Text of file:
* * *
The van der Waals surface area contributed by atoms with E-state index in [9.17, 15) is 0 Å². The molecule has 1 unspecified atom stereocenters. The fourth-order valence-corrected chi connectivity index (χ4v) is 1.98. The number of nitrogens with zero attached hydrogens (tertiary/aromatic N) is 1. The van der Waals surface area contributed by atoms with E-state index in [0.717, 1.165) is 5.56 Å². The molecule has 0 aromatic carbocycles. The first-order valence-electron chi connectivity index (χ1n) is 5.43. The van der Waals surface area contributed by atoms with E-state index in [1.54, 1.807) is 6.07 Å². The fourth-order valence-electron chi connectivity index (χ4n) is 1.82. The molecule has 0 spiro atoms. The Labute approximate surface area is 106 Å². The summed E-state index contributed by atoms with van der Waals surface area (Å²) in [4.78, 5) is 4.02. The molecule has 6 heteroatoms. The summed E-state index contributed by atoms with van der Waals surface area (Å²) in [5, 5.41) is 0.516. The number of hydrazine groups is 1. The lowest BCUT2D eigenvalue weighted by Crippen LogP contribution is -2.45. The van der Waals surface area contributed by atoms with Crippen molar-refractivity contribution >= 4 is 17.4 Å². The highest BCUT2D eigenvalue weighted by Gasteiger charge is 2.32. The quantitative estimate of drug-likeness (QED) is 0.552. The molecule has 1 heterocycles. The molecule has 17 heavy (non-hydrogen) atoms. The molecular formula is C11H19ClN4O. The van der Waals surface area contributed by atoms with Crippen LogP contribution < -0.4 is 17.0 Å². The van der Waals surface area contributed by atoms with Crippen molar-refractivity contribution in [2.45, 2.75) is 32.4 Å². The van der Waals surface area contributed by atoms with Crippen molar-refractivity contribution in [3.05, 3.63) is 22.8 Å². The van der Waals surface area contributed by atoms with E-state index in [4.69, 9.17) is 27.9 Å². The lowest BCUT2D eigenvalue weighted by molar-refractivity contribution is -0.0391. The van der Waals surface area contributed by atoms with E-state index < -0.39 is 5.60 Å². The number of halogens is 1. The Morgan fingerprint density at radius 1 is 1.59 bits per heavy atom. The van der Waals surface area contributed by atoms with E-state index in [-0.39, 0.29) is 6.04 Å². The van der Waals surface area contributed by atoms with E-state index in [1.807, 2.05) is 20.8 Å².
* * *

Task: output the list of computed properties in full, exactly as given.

The van der Waals surface area contributed by atoms with E-state index in [9.17, 15) is 0 Å². The molecule has 1 unspecified atom stereocenters. The fourth-order valence-corrected chi connectivity index (χ4v) is 1.98. The number of nitrogens with zero attached hydrogens (tertiary/aromatic N) is 1. The van der Waals surface area contributed by atoms with E-state index in [0.717, 1.165) is 5.56 Å². The molecule has 0 aromatic carbocycles. The first-order valence-electron chi connectivity index (χ1n) is 5.43. The van der Waals surface area contributed by atoms with E-state index in [1.54, 1.807) is 6.07 Å². The fourth-order valence-electron chi connectivity index (χ4n) is 1.82. The molecule has 0 spiro atoms. The Labute approximate surface area is 106 Å². The summed E-state index contributed by atoms with van der Waals surface area (Å²) in [4.78, 5) is 4.02. The molecule has 6 heteroatoms. The summed E-state index contributed by atoms with van der Waals surface area (Å²) in [5, 5.41) is 0.516. The number of hydrazine groups is 1. The lowest BCUT2D eigenvalue weighted by Crippen LogP contribution is -2.45. The van der Waals surface area contributed by atoms with Crippen molar-refractivity contribution >= 4 is 17.4 Å². The highest BCUT2D eigenvalue weighted by Gasteiger charge is 2.32. The quantitative estimate of drug-likeness (QED) is 0.552. The molecule has 1 heterocycles. The molecule has 17 heavy (non-hydrogen) atoms. The molecular formula is C11H19ClN4O. The van der Waals surface area contributed by atoms with Crippen LogP contribution < -0.4 is 17.0 Å². The van der Waals surface area contributed by atoms with Crippen molar-refractivity contribution in [2.45, 2.75) is 32.4 Å². The van der Waals surface area contributed by atoms with Crippen molar-refractivity contribution in [3.05, 3.63) is 22.8 Å². The van der Waals surface area contributed by atoms with E-state index in [4.69, 9.17) is 27.9 Å². The lowest BCUT2D eigenvalue weighted by molar-refractivity contribution is -0.0391. The van der Waals surface area contributed by atoms with E-state index < -0.39 is 5.60 Å². The number of halogens is 1. The Morgan fingerprint density at radius 1 is 1.59 bits per heavy atom. The van der Waals surface area contributed by atoms with E-state index in [-0.39, 0.29) is 6.04 Å². The van der Waals surface area contributed by atoms with E-state index in [1.807, 2.05) is 20.8 Å².